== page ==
‘How technology disrupted the truth’ is the headline on Kath Viner’s fascinating long read piece for The Guardian which has been getting attention, shares and even readers this week.
But for all its interesting analysis of the impact of social media on the business models for media outlets, it also falls into a classic and widespread mistake when it comes to analysing the impact of technology. That is, to limit the frame of reference to the period since the technology arrived rather than to put it into a longer-term perspective.For the long-term perspective is that there has never been a media golden age where facts ruled supreme and people formed opinions based on those facts (hello, Liarsville, Alaska). Technology hasn’t given us a new post-facts world for people have always had a shaky relationship with facts when forming their views.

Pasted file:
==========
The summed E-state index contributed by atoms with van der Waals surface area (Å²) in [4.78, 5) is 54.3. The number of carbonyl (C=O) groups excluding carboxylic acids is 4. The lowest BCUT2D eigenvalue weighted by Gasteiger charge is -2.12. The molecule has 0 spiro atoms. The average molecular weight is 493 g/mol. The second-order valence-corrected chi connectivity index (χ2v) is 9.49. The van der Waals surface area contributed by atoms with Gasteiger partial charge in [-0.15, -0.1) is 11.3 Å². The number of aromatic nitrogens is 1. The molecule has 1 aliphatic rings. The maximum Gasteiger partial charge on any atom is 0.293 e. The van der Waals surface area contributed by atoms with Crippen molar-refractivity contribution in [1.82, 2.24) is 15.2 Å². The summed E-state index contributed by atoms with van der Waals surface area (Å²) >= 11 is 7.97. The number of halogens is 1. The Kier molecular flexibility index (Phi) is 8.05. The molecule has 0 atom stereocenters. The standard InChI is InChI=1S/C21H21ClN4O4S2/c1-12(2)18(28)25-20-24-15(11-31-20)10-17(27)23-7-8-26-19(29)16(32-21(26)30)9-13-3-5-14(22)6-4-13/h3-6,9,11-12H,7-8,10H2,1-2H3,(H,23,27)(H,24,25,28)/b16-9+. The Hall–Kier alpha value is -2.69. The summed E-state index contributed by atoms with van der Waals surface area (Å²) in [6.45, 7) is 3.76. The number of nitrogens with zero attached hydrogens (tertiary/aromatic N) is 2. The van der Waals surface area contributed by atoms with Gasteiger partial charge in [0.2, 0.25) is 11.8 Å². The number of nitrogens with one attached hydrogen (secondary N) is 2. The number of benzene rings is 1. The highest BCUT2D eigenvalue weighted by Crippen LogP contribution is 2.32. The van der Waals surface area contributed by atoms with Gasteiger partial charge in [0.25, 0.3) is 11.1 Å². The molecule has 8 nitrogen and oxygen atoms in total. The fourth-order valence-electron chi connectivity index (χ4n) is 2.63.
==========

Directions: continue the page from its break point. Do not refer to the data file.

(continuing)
That’s why for centuries so many people thought sexism, racism and even homophobia was a fact-based approach to the world. Long before the internet existed, or even electricity, there were examples aplenty of people disregarding the truth in favour of a twisted subsection of misleading information which they claimed as a good reason for believing that women are inferior to men, blacks inferior to whites and gays inferior to straight people.
The broader lesson from all this? If you want to understand the impact of technology, remember to look back to how the world was before it was around, and beware donning tinted glasses when you.